A big gain in Class 5 sales, and flat deliveries in Class 8, offset Class 4, 6 and 7 declines.
Hino’s Class 5 sees largest increase of month.
There was no movement in big-truck sales in Canada last month, with the 3,679 units sold identical to October 2011’s result.
Increases in Classes 5 and 8 perfectly offset declines in 4, 6 and 7, WardsAuto data shows.
Class 8’s 0.6% improvement can be credited to gains at almost all manufacturers, with segment-leadingrising 19.2%, strengthening its market share to 34.0% from 28.7% year-ago. International sales plummeted 41.0% in Class 8 in Canada in March.
Total medium-duty sales dipped 1.2%, with Class 7 sliding 10.1%.
International managed to maintain its leading share position in the group, despite deliveries falling 23.9% to 118 units from 155 in like-2011.and saw bigger declines but on smaller volumes.
International’s situation was the same in Class 6, with a 28.2% underperformance from year-ago, the largest falloff among all big-truck groups in October.
The Illinois-based truck maker had the third-largest slide in Class 6, down 40.0%, but still claimed a 66.5% share.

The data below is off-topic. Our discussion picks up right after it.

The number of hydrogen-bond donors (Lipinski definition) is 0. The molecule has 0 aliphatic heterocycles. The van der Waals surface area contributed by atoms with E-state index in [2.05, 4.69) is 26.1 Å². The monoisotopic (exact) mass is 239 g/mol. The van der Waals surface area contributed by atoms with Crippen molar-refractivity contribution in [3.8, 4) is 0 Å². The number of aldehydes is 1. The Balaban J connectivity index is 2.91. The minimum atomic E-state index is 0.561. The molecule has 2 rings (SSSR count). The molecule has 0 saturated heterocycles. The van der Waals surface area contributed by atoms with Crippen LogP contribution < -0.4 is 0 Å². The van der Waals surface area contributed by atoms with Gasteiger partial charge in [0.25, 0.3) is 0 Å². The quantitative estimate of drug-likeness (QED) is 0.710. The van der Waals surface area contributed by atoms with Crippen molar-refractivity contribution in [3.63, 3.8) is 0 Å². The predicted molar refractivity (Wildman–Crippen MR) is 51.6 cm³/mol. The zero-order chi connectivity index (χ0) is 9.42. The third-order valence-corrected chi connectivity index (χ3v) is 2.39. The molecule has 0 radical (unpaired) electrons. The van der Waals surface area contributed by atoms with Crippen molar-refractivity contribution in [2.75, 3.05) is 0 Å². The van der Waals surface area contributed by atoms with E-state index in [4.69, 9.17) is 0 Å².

’s 85.0% surge couldn’t offset the International drop in Class 6.
Class 5 was the best performer among big-truck groups in Canada last month, up 24.7%, thanks to positive results almost across the board. Segment leadergained 20.5%; Hino and saw increases of 71.4% and 64.4%, respectively.
International, a minor player in Class 5, posted sales at half of year-ago levels, anddeliveries slid 21.6%.
Class 4’s No.1 seller, Ford, largely was responsible for the 16.5% decline in that group vs. year-ago, tumbling 40.2% to 58 units.
Through October, sales of medium- and heavy-duty trucks in Canada were up 20.7% to 37,532 units.